Prosecutor Offers Chilling Portrait Of Terror Suspect Najibullah Zazi "was in the throes of making a bomb" and intended to be in New York on the anniversary of the 9/11 terror attacks, a federal prosecutor said Friday. A judge ordered Zazi transferred from Denver to New York City to face charges.
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Prosecutor Offers Chilling Portrait Of Terror Suspect

Terror suspect Najibullah Zazi may have wanted to carry out an attack in New York City on the anniversary of the Sept. 11, 2001 terror attacks, a federal prosecutor told a judge Friday.

From Morning Edition

Federal prosecutor Tim Neff said Zazi "was in the throes of making a bomb and attempting to perfect his formulation."

"The evidence suggests a chilling, disturbing sequence of events showing the defendant was intent on making a bomb and being in New York on 9/11, for purposes of perhaps using such items," Neff said told U.S. Magistrate Judge Craig Shaffer.

At a hearing friday, Shaffer ordered Zazi to be transferred to New York City, a day after a federal grand jury unsealed an indictment against the 24-year-old airport shuttle driver that provided a frightening chronology of a possible terrorist plot against targets in the United States. Zazi and federal officials were en route to New York by Friday afternoon, NPR has confirmed.

The government has charged Zazi with conspiring to use "weapons of mass destruction" — bombs — against the U.S.

If the government's case is to be believed, Zazi, a legal immigrant from Afghanistan, attended an al-Qaida training camp in Pakistan, received training in explosives, brought a recipe for a homemade bomb back to the U.S., and started buying and preparing the chemicals he needed to build it.

While much is unknown about the plot — like who else might be involved, its intended targets and whether the explosives were actually mixed and are sitting somewhere — the very fact that a plan appeared to progress as far as this one appears to have done makes the case of Najibullah Zazi different from any other in the U.S. since that Sept. 11, 2001, attacks.

That's because, as a general matter, terrorism plots in this country have been more aspirational than operational — motivated by malcontents, or ex-cons, or even testosterone. In many of the cases, the focus falls on FBI informants who, at times, appear to be goading action instead of simply tracking it.

"There have been so many of those kinds of cases you have the problem of a citizenry who think they have a country that keeps crying wolf," says Karen Greenberg, the executive director of New York University's Law and Security Center. "They are always saying they've dismantled this terrorism case or that terrorism case and then it turns out there is no there there. Now they have a case where they think there is some real danger."

In a court filing Thursday, prosecutors laid out details of the alleged plan as it unfolded. There were flights to Pakistan, training in al-Qaida camps, e-mailed bomb-making recipes, and chemical buying sprees at beauty supply shops in the Denver area. The combination alarmed authorities. They say Zazi had been planning the attack for more than a year. Zazi has yet to answer these latest charges, but he has said publicly he is not a terrorist.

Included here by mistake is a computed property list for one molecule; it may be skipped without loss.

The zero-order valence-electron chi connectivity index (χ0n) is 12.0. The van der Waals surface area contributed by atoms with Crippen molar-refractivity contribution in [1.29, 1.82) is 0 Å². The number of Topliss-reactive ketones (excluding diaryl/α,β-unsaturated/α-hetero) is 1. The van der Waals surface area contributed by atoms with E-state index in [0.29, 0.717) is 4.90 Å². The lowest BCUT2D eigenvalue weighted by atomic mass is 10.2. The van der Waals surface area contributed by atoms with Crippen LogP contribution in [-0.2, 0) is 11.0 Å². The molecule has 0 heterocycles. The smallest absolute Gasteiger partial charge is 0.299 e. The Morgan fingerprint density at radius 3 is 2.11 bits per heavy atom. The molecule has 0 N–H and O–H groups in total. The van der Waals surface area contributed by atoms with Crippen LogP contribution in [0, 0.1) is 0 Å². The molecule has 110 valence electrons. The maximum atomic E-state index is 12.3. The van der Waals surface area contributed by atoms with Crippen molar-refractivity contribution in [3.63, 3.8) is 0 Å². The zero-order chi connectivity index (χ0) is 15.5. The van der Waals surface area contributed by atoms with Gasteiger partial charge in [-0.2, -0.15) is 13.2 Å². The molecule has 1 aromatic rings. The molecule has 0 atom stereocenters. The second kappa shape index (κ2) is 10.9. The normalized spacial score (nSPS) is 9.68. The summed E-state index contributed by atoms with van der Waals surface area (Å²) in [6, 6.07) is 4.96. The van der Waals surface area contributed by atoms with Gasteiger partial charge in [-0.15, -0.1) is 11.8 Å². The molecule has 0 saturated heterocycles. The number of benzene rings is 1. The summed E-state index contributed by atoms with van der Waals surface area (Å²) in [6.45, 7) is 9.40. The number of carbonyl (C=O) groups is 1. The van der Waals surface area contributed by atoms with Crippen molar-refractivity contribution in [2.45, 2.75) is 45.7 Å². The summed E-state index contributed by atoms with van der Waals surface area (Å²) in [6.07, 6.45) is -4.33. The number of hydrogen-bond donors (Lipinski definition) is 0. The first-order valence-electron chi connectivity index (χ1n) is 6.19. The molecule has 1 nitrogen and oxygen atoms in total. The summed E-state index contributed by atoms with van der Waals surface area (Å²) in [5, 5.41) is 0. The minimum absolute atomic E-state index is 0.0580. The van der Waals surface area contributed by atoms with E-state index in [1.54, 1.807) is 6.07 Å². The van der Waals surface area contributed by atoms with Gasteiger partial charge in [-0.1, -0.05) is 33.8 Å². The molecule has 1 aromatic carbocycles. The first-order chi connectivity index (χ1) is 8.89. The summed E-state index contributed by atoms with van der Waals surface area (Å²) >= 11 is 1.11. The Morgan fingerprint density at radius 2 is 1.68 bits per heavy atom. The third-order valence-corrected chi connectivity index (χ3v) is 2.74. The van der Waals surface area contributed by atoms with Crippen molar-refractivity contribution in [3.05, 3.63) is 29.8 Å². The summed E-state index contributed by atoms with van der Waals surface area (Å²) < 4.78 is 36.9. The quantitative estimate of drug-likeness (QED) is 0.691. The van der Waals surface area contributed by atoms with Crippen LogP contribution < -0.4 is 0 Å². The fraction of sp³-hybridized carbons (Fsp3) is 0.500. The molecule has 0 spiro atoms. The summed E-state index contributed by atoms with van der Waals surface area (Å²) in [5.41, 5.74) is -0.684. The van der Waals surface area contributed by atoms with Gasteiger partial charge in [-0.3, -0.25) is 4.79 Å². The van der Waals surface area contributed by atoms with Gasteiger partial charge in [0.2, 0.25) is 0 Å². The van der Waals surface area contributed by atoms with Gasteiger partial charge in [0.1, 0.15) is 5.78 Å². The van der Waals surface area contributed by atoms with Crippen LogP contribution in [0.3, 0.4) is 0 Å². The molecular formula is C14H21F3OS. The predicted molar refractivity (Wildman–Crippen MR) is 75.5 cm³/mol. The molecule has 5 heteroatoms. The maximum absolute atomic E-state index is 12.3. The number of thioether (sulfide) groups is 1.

"Training is one thing; improvised explosive devices is another particularly dangerous flag for American officials," says Greenberg. "The largest sentence ever given for terrorism trials was for being involved with an improvised explosive device."

That was a 2005 case involving a man named Gale Nettles, who plotted to blow up a federal courthouse with ammonium nitrate bombs and even bought the chemicals before he was arrested. Nettles was found guilty and sentenced to 160 years.

"So that gives you an idea of how seriously they take this kind of crime," Greenberg says.

If what the FBI says about Zazi is true, he would fall into that serious category. Investigators say he had the recipe for a bomb that he e-mailed to himself from Pakistan. They say they have surveillance tape from the beauty supply stores where he allegedly bought the ingredients he'd need to build the same kind of explosive used in the 2005 London train bombings.

Investigators say Zazi bought unusually large quantities of hydrogen peroxide and acetone products from beauty supply stores around Denver. And while that might sound like an odd place to buy bomb components, the fact is that acetone is found in nail polish remover, and concentrated peroxide is in a lot of hair products. Zazi allegedly bought a dozen bottles in August alone of a product called Ms. K Liquid 40 Volume. It is a hydrogen peroxide product.

The most troubling wrinkle revealed in the court papers was the real possibility that Zazi had co-conspirators. Law enforcement officials say they are tracking other men surveillance cameras caught buying chemicals with Zazi. So far only two arrests besides Zazi's have been announced. Zazi's father, Mohammed, was arrested for lying to federal authorities. He was released on bail in Colorado on Thursday. An imam from Queens, New York, Ahmad Afzali, was also arrested for lying to federal authorities. He also was released on bail Thursday.

The Justice Department revealed in its filing that the plot went beyond just buying chemicals. On Sept. 6, Zazi checked into a hotel in Aurora, Colo. The FBI tested his hotel room and found acetone residue in the vent above the stove. That's important because the bomb-making instructions Zazi was allegedly following called for heating up acetone and hydrogen peroxide to beef up their concentrations — the way one might boil down wine to get a reduction for a sauce.

He was also apparently trying to contact another individual to get advice on concentrations of the chemicals, officials say.

NPR's Dina Temple-Raston and the Associated Press contributed to this report.

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